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The Height of Sophistication

In their elegant nest atop the Pierre Hotel, Nicole Hanley Mellon and her husband, Matthew Mellon, proprietors of the chic new Hanley Mellon lifestyle brand, live a life full of fun, fashion and flair.

The open-concept living and dining area features an eclectic mix of artwork and furnishings, including a pair of midcentury swivel chairs covered in a vintage geometric upholstery; mustard-colored leather armchairs; an antelope rug from Beauvais Carpets; round footrests that resemble marble balls but are made of fabric-covered foam; a coffee table by Yves Klein; and artwork by Jean-Michel Basquiat, Francesco Capello, Vaclav Vytlacil, Maurice de Vlaminck and Damien Hirst.

If fashion legend Diana Vreeland were around today, odds are she’d squeeze into her nightly cocktail circuit a stop at the home of Nicole Hanley Mellon and Matthew Mellon.

Here, in this two-bedroom suite snuggled into the residential fortress that is The Pierre hotel’s co-op—80 residences with twice-daily maid service, linens and room service, among other perks—the grand dame would feel right at home engaging in a vigorous debate about art and commerce, trends in apparel, or her most recent fashion-shoot travel, cigarette in its holder, tip stained with red lipstick.

The Mellons, who married in a flash four years ago in the sand on Harbour Island while vacationing at the Bahamas home of Diane von Furstenberg, moved into this 1,800-square-foot aerie in 2010. From a south-facing window, one can spy the striped facade of the GM building; from another, two slivers of Central Park that are best viewed, in Matthew’s estimation, by sticking your head out the bedroom window as far as you can.

“We found our soul mate in this apartment,” says Nicole. The couple, both victims of chronic property lust, had been inundated by electronic real-estate listings the year before the purchase. At the time, they were shuttling to and fro—Los Angeles, New York, Hong Kong, London. “We could live anywhere,” Nicole says, “but we knew this was our home.”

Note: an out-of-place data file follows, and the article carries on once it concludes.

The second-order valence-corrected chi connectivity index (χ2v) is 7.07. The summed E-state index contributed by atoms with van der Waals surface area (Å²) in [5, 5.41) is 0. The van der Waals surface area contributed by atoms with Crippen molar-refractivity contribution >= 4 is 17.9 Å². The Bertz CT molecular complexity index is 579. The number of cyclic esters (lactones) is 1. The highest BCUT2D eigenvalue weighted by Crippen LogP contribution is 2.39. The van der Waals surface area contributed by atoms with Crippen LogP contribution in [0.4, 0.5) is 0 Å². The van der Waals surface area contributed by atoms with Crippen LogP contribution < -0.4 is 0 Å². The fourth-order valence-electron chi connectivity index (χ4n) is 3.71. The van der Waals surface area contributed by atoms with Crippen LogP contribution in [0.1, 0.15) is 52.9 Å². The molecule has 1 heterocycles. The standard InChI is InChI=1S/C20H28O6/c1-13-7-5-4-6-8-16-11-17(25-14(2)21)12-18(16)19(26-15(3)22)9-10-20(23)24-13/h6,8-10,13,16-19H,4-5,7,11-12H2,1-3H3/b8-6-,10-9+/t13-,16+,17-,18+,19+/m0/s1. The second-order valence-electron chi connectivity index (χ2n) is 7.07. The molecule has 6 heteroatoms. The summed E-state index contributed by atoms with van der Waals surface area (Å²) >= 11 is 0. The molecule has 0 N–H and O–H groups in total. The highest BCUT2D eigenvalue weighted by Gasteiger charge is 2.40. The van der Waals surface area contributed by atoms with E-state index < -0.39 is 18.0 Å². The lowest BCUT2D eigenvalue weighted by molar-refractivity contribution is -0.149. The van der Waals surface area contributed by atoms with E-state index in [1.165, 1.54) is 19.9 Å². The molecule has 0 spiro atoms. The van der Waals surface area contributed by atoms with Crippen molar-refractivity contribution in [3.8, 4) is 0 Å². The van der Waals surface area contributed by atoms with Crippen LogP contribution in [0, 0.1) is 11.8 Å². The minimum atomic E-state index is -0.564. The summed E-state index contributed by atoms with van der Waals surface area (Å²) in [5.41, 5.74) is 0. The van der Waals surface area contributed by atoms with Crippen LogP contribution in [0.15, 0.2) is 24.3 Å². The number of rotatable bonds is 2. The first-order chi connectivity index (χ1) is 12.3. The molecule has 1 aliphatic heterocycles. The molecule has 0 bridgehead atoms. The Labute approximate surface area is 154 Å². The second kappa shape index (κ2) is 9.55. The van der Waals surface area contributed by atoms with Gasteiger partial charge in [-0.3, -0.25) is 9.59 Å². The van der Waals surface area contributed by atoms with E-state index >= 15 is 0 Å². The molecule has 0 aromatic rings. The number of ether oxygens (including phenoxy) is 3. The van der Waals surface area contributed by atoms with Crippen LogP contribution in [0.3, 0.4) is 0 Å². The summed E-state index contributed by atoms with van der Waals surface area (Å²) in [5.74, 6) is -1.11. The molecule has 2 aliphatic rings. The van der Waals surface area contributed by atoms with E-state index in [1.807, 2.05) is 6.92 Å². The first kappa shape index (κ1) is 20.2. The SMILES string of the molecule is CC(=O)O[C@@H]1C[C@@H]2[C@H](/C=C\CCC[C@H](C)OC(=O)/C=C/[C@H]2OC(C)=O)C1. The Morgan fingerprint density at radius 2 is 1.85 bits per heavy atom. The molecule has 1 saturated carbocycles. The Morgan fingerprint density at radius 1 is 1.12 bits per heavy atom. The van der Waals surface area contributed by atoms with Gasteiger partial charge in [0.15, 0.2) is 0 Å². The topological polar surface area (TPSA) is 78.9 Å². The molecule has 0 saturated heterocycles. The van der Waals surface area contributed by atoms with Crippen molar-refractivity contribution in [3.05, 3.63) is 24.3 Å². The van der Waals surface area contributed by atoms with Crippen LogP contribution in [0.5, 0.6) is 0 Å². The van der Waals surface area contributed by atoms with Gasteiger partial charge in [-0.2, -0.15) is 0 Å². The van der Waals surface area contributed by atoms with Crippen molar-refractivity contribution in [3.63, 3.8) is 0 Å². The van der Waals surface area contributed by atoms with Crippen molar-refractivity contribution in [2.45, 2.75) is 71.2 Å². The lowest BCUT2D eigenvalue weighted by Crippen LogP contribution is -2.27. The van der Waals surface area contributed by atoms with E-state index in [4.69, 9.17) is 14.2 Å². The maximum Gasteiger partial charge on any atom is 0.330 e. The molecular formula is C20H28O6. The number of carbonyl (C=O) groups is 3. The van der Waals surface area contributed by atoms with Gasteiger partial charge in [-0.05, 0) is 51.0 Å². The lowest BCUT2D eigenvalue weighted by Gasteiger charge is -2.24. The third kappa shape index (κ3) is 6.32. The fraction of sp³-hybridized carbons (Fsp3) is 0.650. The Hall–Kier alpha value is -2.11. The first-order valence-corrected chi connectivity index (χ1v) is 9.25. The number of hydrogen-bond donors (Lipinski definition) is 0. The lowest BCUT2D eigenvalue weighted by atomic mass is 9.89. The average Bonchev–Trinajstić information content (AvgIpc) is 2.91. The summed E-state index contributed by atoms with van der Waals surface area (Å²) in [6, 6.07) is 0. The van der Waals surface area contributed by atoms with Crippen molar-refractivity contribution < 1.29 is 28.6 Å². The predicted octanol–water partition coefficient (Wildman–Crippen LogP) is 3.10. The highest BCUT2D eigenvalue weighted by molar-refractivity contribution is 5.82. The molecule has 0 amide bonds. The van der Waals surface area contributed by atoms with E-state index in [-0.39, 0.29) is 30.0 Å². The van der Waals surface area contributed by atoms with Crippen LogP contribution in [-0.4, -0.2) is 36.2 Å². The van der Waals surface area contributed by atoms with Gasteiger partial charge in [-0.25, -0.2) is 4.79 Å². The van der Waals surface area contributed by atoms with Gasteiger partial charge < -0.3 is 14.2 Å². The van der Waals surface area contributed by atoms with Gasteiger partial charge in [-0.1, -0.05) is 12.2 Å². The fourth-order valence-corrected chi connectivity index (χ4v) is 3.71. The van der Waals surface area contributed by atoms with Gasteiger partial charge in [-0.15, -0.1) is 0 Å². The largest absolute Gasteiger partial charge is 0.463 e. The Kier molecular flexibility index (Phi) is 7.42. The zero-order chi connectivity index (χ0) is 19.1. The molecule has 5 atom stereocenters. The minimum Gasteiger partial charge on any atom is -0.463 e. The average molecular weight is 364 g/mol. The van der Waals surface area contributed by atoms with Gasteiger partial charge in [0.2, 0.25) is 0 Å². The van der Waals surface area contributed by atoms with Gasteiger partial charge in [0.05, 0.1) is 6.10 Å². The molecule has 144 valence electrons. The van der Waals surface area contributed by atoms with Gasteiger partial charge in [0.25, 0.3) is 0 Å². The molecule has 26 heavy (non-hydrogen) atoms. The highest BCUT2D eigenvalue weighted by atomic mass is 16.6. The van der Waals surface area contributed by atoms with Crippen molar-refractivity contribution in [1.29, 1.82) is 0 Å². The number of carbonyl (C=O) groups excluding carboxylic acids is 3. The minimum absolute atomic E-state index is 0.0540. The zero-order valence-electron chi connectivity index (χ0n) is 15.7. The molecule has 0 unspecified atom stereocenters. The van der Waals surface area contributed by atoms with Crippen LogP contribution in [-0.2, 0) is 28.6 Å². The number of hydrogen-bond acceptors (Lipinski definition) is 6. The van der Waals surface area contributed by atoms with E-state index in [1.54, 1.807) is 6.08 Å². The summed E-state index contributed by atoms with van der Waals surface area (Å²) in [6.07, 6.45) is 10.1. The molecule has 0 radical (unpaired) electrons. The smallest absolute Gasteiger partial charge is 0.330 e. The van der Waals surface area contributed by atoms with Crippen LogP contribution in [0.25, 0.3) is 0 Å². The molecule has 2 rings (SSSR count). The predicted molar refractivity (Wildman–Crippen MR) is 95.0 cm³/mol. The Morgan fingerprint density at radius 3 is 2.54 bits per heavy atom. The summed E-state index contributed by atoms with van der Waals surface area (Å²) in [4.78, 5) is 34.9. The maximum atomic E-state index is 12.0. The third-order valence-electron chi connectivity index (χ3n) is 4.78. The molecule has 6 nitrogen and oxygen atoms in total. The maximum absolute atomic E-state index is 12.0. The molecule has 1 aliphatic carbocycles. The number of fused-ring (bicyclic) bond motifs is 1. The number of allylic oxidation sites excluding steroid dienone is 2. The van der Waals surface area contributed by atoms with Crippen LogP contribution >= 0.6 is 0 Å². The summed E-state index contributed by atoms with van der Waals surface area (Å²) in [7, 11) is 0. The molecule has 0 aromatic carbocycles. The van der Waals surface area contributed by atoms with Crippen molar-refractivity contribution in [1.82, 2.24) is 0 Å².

Six months pregnant on moving day, Nicole says they took a simple approach to readying the space. Pink wallpaper—dating, possibly, to a period of chintzy frenzy—was covered with white paint, as were blue moldings; ballooning swags were taken down; carpets were replaced; then art, furniture and various other items were installed in a blending of the contents of their prior homes. (Hers was on the Upper East Side, his in London.)

It helped that, for the most part, the pair like the same things—out-of-the-box designs as well as antique and vintage objects with significance and patina. Standouts include art by Jean-Michel Basquiat, Francesco Capello, Vaclav Vytlacil, Maurice de Vlaminck and Damien Hirst, as well as mixed-media cheetah cubs and giraffes by Peter Beard. There’s a pair of midcentury swivel chairs covered in a vintage geometric upholstery Nicole was gifted by her sister; a polished stainless steel bed she plucked from a Greenwich warehouse while shopping with her mother; tables by Albert Hadley, Mark Hampton and Yves Klein; and mustard-colored leather armchairs with real heft.